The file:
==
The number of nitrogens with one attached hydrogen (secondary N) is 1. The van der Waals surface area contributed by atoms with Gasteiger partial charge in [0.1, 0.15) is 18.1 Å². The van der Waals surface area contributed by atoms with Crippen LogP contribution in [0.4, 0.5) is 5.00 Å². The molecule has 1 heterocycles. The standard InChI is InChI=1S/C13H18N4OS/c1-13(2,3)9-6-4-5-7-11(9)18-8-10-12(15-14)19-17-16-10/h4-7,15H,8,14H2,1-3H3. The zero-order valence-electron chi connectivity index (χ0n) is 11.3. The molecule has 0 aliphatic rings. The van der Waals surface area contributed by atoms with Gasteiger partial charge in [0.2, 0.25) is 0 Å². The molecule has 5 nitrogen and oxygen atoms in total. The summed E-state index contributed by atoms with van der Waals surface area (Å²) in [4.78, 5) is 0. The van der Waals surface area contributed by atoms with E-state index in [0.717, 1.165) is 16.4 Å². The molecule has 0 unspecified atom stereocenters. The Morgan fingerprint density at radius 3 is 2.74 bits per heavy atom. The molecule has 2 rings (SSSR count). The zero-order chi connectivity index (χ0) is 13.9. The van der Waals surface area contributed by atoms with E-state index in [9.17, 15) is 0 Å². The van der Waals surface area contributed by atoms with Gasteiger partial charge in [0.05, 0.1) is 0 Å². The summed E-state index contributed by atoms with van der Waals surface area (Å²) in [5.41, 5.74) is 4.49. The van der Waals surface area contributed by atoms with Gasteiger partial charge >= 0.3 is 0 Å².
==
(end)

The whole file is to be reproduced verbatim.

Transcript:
The number of nitrogens with one attached hydrogen (secondary N) is 1. The van der Waals surface area contributed by atoms with Gasteiger partial charge in [0.1, 0.15) is 18.1 Å². The van der Waals surface area contributed by atoms with Crippen LogP contribution in [0.4, 0.5) is 5.00 Å². The molecule has 1 heterocycles. The standard InChI is InChI=1S/C13H18N4OS/c1-13(2,3)9-6-4-5-7-11(9)18-8-10-12(15-14)19-17-16-10/h4-7,15H,8,14H2,1-3H3. The zero-order valence-electron chi connectivity index (χ0n) is 11.3. The molecule has 0 aliphatic rings. The van der Waals surface area contributed by atoms with Gasteiger partial charge in [0.2, 0.25) is 0 Å². The molecule has 5 nitrogen and oxygen atoms in total. The summed E-state index contributed by atoms with van der Waals surface area (Å²) in [4.78, 5) is 0. The van der Waals surface area contributed by atoms with E-state index in [0.717, 1.165) is 16.4 Å². The molecule has 0 unspecified atom stereocenters. The Morgan fingerprint density at radius 3 is 2.74 bits per heavy atom. The molecule has 2 rings (SSSR count). The zero-order chi connectivity index (χ0) is 13.9. The van der Waals surface area contributed by atoms with E-state index in [9.17, 15) is 0 Å². The van der Waals surface area contributed by atoms with Gasteiger partial charge in [0.05, 0.1) is 0 Å². The summed E-state index contributed by atoms with van der Waals surface area (Å²) in [5.41, 5.74) is 4.49. The van der Waals surface area contributed by atoms with Gasteiger partial charge >= 0.3 is 0 Å².